Hemp has a significant history in the US - Thomas Jefferson wrote the first draft of the Declaration of Independence on hemp paper! Yet, most of the hemp and hemp products are imported into the US instead of grown here because of US drug laws. Change is in the air though as many lawmakers seek to legalize industrial hemp.

For now, just know that hemp offers great eco-friendly alternatives. If you're trying to limit your waste - try buying hemp clothing which is biodegradable. If you want to maintain an all-natural personal care collection, try out some hemp shampoo or hemp lotion next time you go to the store. Hemp is a miraculous useful plant, and it is time we start seeing it as such.


Winter Dreaming of the Redwoods

Friday, 29 January 2016 00:00 Written by

Now that it’s winter, I’m dreaming about my late summer getaway with my husband and dog to the Redwoods National Forest. We were looking for anyplace other than an overcrowded city like Vegas. I was craving quiet and serenity. My nerves were raw and tired from the “go, go” of the city.

We decided to take highway 101 South up the Oregon Coast, on into California. The coastal fog followed us all day, and thickened as we reached the Redwoods. I had never seen these mysterious trees. I recall people saying that the trees are taller than most skyscrapers. I just thought, how wonderful and amazing could these trees really be? It wasn’t until we wandered into our campsite, got out of the car, and looked up. The sun peaked through, but I still couldn’t see the sky. The rough, red-clay-looking bark seemed energetic, with branches and leaves dancing and draping over us. The forest ranger was youthful, brisk and happy, like she knew she had the best job around. She said crisply, “Welcome to Jedediah Smith Redwoods State Park, a place you will never forget.” We just wandered around, speechless, with our dog. She stretched and stuck her nose as high as she could, like she was trying to smell with her whole body.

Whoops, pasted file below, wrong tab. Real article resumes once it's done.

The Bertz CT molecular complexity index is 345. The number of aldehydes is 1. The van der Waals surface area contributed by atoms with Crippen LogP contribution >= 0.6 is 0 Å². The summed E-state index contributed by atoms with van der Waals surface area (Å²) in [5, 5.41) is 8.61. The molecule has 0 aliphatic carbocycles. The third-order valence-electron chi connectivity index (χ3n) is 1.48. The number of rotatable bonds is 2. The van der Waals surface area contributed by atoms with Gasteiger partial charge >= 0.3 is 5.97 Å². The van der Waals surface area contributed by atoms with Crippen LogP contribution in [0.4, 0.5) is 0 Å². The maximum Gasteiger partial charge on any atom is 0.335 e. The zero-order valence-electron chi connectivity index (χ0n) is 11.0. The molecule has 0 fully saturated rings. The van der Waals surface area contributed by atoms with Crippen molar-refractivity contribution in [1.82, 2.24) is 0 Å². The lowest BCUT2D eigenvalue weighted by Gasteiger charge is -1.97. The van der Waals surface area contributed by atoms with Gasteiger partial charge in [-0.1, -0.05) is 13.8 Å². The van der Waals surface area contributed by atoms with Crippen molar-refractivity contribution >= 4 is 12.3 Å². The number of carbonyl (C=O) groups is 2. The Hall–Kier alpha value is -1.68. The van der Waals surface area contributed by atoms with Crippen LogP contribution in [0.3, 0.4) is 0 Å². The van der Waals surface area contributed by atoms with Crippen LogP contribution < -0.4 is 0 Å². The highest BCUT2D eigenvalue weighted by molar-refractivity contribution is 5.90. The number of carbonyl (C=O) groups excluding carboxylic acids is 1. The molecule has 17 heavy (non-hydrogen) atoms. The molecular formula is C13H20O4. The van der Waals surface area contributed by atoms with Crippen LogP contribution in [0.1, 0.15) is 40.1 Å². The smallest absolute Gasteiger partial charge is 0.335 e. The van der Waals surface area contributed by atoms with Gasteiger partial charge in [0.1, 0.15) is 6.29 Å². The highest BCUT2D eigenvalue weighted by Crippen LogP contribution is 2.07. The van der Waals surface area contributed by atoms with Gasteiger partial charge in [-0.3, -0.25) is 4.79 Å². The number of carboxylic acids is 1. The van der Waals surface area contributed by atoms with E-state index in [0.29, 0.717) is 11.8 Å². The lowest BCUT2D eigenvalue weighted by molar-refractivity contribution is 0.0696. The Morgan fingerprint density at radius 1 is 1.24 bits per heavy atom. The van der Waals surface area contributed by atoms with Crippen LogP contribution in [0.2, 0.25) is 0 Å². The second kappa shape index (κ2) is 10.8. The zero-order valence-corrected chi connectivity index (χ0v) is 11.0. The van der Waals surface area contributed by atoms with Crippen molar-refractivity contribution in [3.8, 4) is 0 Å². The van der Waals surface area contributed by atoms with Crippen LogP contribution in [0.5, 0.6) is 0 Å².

We walked across a long, narrow swaying bridge to cross the Smith River to the Stout Grove hiking trail. It was the same place where Return of the Jedi was filmed. As we walked, the trees, standing so tall, commanded our attention. I felt my feet sink into the forest floor; it was cool, soft, and doughy, like it was about to rise and push me up to the treetops. My dog ignored us, fascinated by all the cedar and wood musk smells. The Redwoods acted like we were strange visitors, like we were interrupting a ceremony of some kind. It seemed the trees were having deep discussions about us; when I looked up, they pretended like they were doing nothing, yet they allowed me to stand next to them. They allowed me to touch them. They allowed me to stand in awe of something more—more than omnipresence; it was something more. I felt closer to my husband and other hikers as they smiled and passed by, in the same kind of trance. No one was talking, just trying to take pictures to capture the expanse of the Redwoods. No picture, no postcard could capture their expanse, breadth, and stature.